In G.R. No. L-35024, Associated Biscuit submits the following:

ASSIGNMENT OF ERRORS

I

THE COURT OF APPEALS ERRED IN NOT HOLDING AMERICAN BISCUIT COMPANY, INC., LIABLE FOR BREAKING THE TEN-YEAR TERM OF THE TRIPARTITE AGREEMENT IN PLACING PETITIONER'S BISCUIT BUSINESS UNDER RECEIVERSHIP WITHOUT JUST CAUSE.

II

THE COURT OF APPEALS ERRED IN REVERSING THE CONCLUSION OF THE TRIAL COURT THAT PETITIONER'S USE OF THE PRODUCERS' DOLLAR QUOTA OF RESPONDENT AMERICAN BISCUIT COMPANY, INC. WAS A CONTRACTUAL RIGHT UNDER THE TRIPARTITE AGREEMENT.

III

THE COURT OF APPEALS ERRED IN REVERSING THE TRIAL COURT'S CONCLUSION THAT RESPONDENTS BROKE PETITIONER'S CONTRACTUAL RIGHT TO THE DOLLAR QUOTA AND ABSOLVING THEM FROM LIABILITY THEREFROM.

IV

THE COURT OF APPEALS ERRED IN JUSTIFYING RESPONDENTS' BREACH OF PETITIONER'S CONTRACTUAL RIGHT TO THE DOLLAR QUOTA BY HOLDING THAT PETITIONER HAD FAILED TO SATISFY THE CREDITORS OF AMERICAN BISCUIT COMPANY, INC. SINCE AUGUST, 1955.

V

THE COURT OF APPEALS ERRED IN NOT HOLDING THAT PETITIONER HAD FULFILLED ITS OBLIGATIONS REGARDING THE INDEBTEDNESS OF AMERICAN BISCUIT COMPANY, INC.

VI

THE COURT OF APPEALS ERRED IN RULING THAT PETITIONER VIOLATED THE TRIPARTITE AGREEMENT BECAUSE CHINA BANKING CORPORATION, CHUA TEE, AND CHUA TEE & CO., FILED SUITS AGAINST AMERICAN BISCUIT COMPANY, INC. IN AUGUST, 1958, INSTEAD OF CONDEMNING AMERICAN BISCUIT COMPANY, INC. TO PAY MORAL DAMAGES FOR ITS FRAUDULENT COMPLAINT.

VII

THE COURT OF APPEALS ERRED IN RULING THAT PETITIONER'S DISCONTINUANCE OF ITS MONTHLY ALLOWANCE FOR OVERHEAD EXPENSES TO AMERICAN BISCUIT COMPANY, INC.  AFTER FEBRUARY, 1955 WAS A BREACH OF THE TRIPARTITE AGREEMENT.

VIII

THE COURT OF APPEALS ERRED IN CONSIDERING AS A CONTRACTUAL BREACH PETITIONER'S DISPOSAL OF TWO PIECES OF EQUIPMENT, ALTHOUGH THE TRIAL COURT HAD NOT RULED ON THAT POINT AND THE LONE ASSIGNMENT OF ERROR THRUST IN BY AMERICAN BISCUIT COMPANY, INC. WAS ADMITTEDLY GENERAL OR NON-SPECIFIC.

IX

THE COURT OF APPEALS FURTHER ERRED IN NOT DECLARING THE RESCISSION OF THE CONTRACTS AT THE INSTANCE OF PETITIONER, WITH REIMBURSEMENT OF ITS ADVANCES AND DAMAGES, LIQUIDATED AND MORAL, PLUS LEGAL INTEREST.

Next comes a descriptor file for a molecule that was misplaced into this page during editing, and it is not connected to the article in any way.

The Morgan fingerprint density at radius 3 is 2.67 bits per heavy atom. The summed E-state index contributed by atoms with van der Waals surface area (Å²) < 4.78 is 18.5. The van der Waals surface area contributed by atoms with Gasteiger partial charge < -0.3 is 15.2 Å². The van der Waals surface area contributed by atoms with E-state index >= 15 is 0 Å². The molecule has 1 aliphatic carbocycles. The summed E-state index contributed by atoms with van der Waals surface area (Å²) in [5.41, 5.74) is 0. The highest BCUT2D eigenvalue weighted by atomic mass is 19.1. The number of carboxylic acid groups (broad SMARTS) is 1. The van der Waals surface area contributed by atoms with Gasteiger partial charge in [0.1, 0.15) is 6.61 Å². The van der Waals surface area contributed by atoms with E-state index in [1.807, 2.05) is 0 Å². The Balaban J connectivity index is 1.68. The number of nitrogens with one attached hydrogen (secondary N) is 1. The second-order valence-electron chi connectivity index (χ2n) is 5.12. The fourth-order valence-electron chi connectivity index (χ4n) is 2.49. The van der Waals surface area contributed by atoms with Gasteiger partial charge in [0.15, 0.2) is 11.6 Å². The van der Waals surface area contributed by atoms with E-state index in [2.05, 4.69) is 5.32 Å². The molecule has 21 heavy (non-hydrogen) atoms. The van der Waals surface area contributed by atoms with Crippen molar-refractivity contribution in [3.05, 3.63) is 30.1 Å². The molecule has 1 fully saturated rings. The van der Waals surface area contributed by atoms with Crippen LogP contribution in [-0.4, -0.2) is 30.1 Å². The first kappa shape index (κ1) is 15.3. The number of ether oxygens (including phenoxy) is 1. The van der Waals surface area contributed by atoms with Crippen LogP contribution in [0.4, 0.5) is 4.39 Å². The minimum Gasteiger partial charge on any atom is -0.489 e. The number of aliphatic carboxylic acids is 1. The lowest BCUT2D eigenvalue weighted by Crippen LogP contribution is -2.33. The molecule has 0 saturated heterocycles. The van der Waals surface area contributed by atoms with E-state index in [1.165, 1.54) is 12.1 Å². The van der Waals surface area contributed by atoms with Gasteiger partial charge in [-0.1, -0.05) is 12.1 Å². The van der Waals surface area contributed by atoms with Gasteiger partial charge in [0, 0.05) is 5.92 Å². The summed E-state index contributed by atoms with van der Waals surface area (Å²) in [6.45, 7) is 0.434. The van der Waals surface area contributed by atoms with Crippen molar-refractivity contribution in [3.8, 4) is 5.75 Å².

X

THE COURT OF APPEALS ERRED IN DISMISSING PETITIONER'S CROSS-CLAIM AGAINST OPERATORS INCORPORATED AND CONDEMNING PETITIONER TO PAY IT P300,000.00 INSTEAD.

XI

THE COURT OF APPEALS ERRED IN ENTERTAINING RESPONDENTS' APPEAL OVER PETITIONER'S OBJECTIONS.[7]

Operators Incorporated, as the petitioner in G.R. No. L-34767, in turn assigns these errors:

I

THE COURT OF APPEALS ERRED IN NOT HOLDING THAT UNDER THE OPERATING CONTRACT (Exh. A) AND THE TRIPARTITE AGREEMENT (Exh. B) DEFENDANT-APPELLANT OPERATORS INC. IS NOT ANSWERABLE OR RESPONSIBLE UNTO PLAINTIFF-APPELLANT AMERICAN BISCUIT CO. INC., IN SOLIDUM WITH DEFENDANT-APPELLANT ASSOCIATED BISCUIT INC., FOR THE LATTER'S MISFEANCES.

II

THE COURT OF APPEALS ERRED IN HOLDING THAT "DEFENDANT-APPELLANT OPERATORS INC., IS LIABLE FOR THE LIQUIDATED DAMAGES PRESCRIBED AT P300,000 IN PARAGRAPH 13 OF THE TRIPARTITE AGREEMENT (EXH. B).

III

THE COURT OF APPEALS ERRED IN NOT SENTENCING OR CONDEMNING PLAINTIFF-APPELLEE AMERICAN BISCUIT CO., TO PAY DEFENDANT-APPELLANT OPERATORS INC., THE SUM OF P300,000.00 BY WAY OF LIQUIDATED DAMAGES AND THE SUM OF P20,000 AS ATTORNEY'S FEES, UNDER PARAGRAPH 6 OF THE OPERATING AGREEMENT (EXH. A)[8]

And in G.R. No. L-35073, American Biscuit argues that:

I.

THE COURT OF APPEALS ERRED IN HOLDING THAT PETITIONER'S "ACCUSATION OF BREACH" WAS, PURSUANT TO THE GOVERNING CONTRACTS, REFERABLE TO ARBITRATION, CONSIDERING THAT THE SAME IS BASED ON THE FAILURE OF DEFENDANT ASSOCIATED BISCUIT, INC. TO CARRY OUT THEIR TERMS AND CONDITIONS, ESPECIALLY ITS FAILURE TO SATISFY THE INDEBTEDNESS OF PETITIONER MENTIONED THEREIN, WHICH, UNDER SAID GOVERNING AGREEMENTS, EXPRESSLY GRANTS PETITIONER THE RIGHT TO FILE SUIT FOR THE CANCELLATION OR ABROGATION OF THE SAME.

IT IS NOT BASED ON ANY DISAGREEMENT AS TO THE MEANING OR EFFECT OF THE GOVERNING CONTRACTS OR ANY CLAUSE THEREOF OR IN RESPECT TO THE PERCENTAGE ACCRUING TO THE PARTIES, ANY OF WHICH CASES IS REFERABLE TO A BOARD OF ARBITRATORS UNDER THE SAME CONTRACTS.

II

PETITIONER AND DEFENDANT OPERATORS, INC. HAD NOTHING AT ALL REFERABLE TO ARBITRATION BECAUSE THEY HAD NO QUARREL WHATSOEVER AS BORNE OUT BY THE EVIDENCE ON RECORD AND AS EXPRESSLY NOTED BY THE COURT OF APPEALS IN ITS DECISION.

III

ASSUMING ARGUENDO THAT PETITIONER'S "ACCUSATION OF BREACH" WAS SUBJECT TO ARBITRATION, WHEN DEFENDANT OPERATORS FILED ITS ANSWER, ENTERED INTO TRIAL AND COMPLETED ITS EVIDENCE WITHOUT EVEN FILING A MOTION TO STAY THE PROCEEDING PURSUANT TO SEC. 7 OF REPUBLIC ACT 876  (ARBITRATION LAW) FROM THE FILING OF THE COMPLAINT ON 15 SEPTEMBER 1958 UP TO THE RENDITION OF THE LOWER COURT'S JUDGMENT ON 14 APRIL 1969, IT UNQUESTIONABLY WAIVED ITS RIGHT TO AVAIL ITSELF OF THE CONTRACTUAL ARBITRATION CLAUSE.

IV

IF THE COURT OF APPEALS CONSIDERS THE IMPOSITION OF P300,000.00 IN LIQUIDATED DAMAGES AGAINST PETITIONER AS FAIR, NOTWITHSTANDING THE FACT THAT OPERATORS, INC. WAIVED ITS RIGHT TO ARBITRATION, THEN FOR EACH AND EVERY BREACH OF ASSOCIATED BISCUIT, INC. THE COURT OF APPEALS SHOULD HAVE IMPOSED P300,000.00 LIKEWISE AS LIQUIDATED DAMAGES AGAINST IT AND IN TURN AGAINST OPERATORS, INC., BEING A SOLIDARY OBLIGOR.[9]

The threshold inquiry is whether or not the appeals (in the Court of Appeals) of American Biscuit and Operators Inc. should have been dismissed at the outset since they assigned no errors.  There is no merit in this contention.  In Miguel vs. Court of Appeals,[10] citing Cabrera vs. Belen,[11] we declared that: